A sensitivity analysis of blood loss in drainage was conducted, and the results indicated that none of the studies affected the stability of the final results (Fig. 8).
The results of the current meta-analysis indicate that there were no significant differences in total blood loss, blood loss in drainage, hidden blood loss, need for transfusion, and minimal hemoglobin decline between topical TXA and IV TXA groups in primary TKA. Moreover, no significant difference was found in the rate of DVT between the two groups. Moreover, no adverse effects were reported in the included studies.
Patients undergoing TKA may suffer from large blood loss due to the large area of osteotomy and enhanced local fibrinolysis after tourniquet release . Total blood loss can be 300 mL higher than that occurring with no tourniquet use. Thus, the topical administration of TXA can reduce postoperative blood loss when combined with the use of a drainage clamp. Furthermore, Jawhar et al.  reported that tourniquet use can induce ischemia during TKA and can result in higher proteolytic activity within vastus medialis cells, which may increase hidden blood loss. Compared with intravenous TXA administration, intra-articular TXA administration can be rapidly absorbed, maintaining a biological half-life of approximately 3 h within the joint fluid; this may be the reason why patients benefit from topical TXA administration . TXA is an antifibrinolytic agent that activates plasminogen and stops bleeding without increasing plasma fibrin levels . Several studies and meta-analyses have identified TXA as an efficacious and safe way to reduce blood loss in patients who undergo TKA [41–43], and numerous studies have focused on the efficacy of topical TXA administration in reaching a maximum hemostatic effect [44–46]. However, the most effective TXA regimen in primary TKA remains uncertain. A meta-analysis on outcomes was previously conducted to explore the difference between the two groups . However, in their study, five RCTs and one prospective cohort study were included; moreover, they did not compare hidden blood loss between the two groups. The current meta-analysis included twelve studies and did compare hidden blood loss, which comprises a large proportion of total blood loss.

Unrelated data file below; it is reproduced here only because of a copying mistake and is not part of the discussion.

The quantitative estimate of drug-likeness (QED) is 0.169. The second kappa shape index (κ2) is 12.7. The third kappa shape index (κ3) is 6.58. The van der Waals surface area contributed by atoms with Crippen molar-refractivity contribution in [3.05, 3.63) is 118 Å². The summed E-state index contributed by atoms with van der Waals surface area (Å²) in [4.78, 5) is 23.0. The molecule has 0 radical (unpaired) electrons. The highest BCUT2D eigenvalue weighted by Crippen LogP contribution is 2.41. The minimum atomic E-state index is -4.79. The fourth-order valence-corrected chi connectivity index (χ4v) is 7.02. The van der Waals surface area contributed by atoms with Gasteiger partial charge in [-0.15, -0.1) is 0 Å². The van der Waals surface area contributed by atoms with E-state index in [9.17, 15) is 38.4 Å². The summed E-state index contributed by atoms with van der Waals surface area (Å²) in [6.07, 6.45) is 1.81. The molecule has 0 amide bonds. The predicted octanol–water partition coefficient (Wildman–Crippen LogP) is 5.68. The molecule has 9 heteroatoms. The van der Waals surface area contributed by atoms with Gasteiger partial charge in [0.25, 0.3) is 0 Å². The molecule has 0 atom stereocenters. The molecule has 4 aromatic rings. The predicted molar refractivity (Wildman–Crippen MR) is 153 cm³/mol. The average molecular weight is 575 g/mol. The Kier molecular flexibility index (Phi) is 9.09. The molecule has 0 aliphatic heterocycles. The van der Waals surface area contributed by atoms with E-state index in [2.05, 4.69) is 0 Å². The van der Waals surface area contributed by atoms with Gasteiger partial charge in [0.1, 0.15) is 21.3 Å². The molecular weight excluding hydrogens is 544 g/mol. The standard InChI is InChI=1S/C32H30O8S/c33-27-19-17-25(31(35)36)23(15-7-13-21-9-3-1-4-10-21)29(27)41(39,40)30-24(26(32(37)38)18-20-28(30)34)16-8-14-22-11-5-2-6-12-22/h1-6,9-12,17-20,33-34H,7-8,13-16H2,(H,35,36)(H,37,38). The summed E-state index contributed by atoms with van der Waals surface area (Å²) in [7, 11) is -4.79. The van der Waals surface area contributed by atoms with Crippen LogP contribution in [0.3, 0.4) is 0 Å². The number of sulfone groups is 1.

With regard to the need for transfusion, no significant difference was found between the two groups (RR = 0.92, 95% CI 0.67~1.25, P = 0.58); the dose of topical administration ranged from 0.5 to 3 g, and the dose of intravenous TXA administration ranged from 10 to 15 mg/kg. Three studies reported hidden blood loss for the two groups, and Aguilera  favors the use of topical administration to reduce hidden blood loss after TKA, whereas Hou and colleagues  found no difference between topical and intravenous administration. In this meta-analysis, no significant difference between topical and IV TXA administration was found. Our sensitivity analysis showed that the study of Sarzaeem  significantly affected the heterogeneity results. After carefully reviewing the study, the main difference between this study and the other studies is that TXA was administered by irrigating with 3 g of TXA and injecting with 1.5 g TXA. In addition, doses of topically administered TXA ranging from 0.5 g  to 3 g [27, 30, 34, 44, 49] have all proven effective and safe. Regarding blood loss in drainage, a large degree of heterogeneity was found between the two groups, and the sensitivity analysis showed that the inclusion of Sarzaeem’s study influences the final conclusion. After carefully reading the article, the topical administration of TXA was applied by irrigation.